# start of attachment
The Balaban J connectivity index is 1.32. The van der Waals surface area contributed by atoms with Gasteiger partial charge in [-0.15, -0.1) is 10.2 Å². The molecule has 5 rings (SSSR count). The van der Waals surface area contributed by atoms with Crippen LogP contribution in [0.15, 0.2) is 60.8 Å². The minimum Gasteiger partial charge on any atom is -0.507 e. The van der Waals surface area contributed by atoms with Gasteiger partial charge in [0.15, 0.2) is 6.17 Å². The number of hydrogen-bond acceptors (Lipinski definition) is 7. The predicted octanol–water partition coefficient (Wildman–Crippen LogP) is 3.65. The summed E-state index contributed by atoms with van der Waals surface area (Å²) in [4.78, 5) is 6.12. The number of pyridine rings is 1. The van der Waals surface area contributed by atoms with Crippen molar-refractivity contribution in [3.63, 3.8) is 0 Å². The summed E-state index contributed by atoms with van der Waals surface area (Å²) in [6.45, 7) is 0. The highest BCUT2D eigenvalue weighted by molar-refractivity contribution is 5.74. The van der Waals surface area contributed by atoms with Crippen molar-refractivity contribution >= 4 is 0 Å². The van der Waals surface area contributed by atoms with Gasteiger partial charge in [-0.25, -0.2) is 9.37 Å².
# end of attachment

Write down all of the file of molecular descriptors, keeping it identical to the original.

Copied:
The Balaban J connectivity index is 1.32. The van der Waals surface area contributed by atoms with Gasteiger partial charge in [-0.15, -0.1) is 10.2 Å². The molecule has 5 rings (SSSR count). The van der Waals surface area contributed by atoms with Crippen LogP contribution in [0.15, 0.2) is 60.8 Å². The minimum Gasteiger partial charge on any atom is -0.507 e. The van der Waals surface area contributed by atoms with Gasteiger partial charge in [0.15, 0.2) is 6.17 Å². The number of hydrogen-bond acceptors (Lipinski definition) is 7. The predicted octanol–water partition coefficient (Wildman–Crippen LogP) is 3.65. The summed E-state index contributed by atoms with van der Waals surface area (Å²) in [4.78, 5) is 6.12. The number of pyridine rings is 1. The van der Waals surface area contributed by atoms with Crippen molar-refractivity contribution in [3.63, 3.8) is 0 Å². The summed E-state index contributed by atoms with van der Waals surface area (Å²) in [6.45, 7) is 0. The highest BCUT2D eigenvalue weighted by molar-refractivity contribution is 5.74. The van der Waals surface area contributed by atoms with Crippen molar-refractivity contribution >= 4 is 0 Å². The van der Waals surface area contributed by atoms with Gasteiger partial charge in [-0.25, -0.2) is 9.37 Å².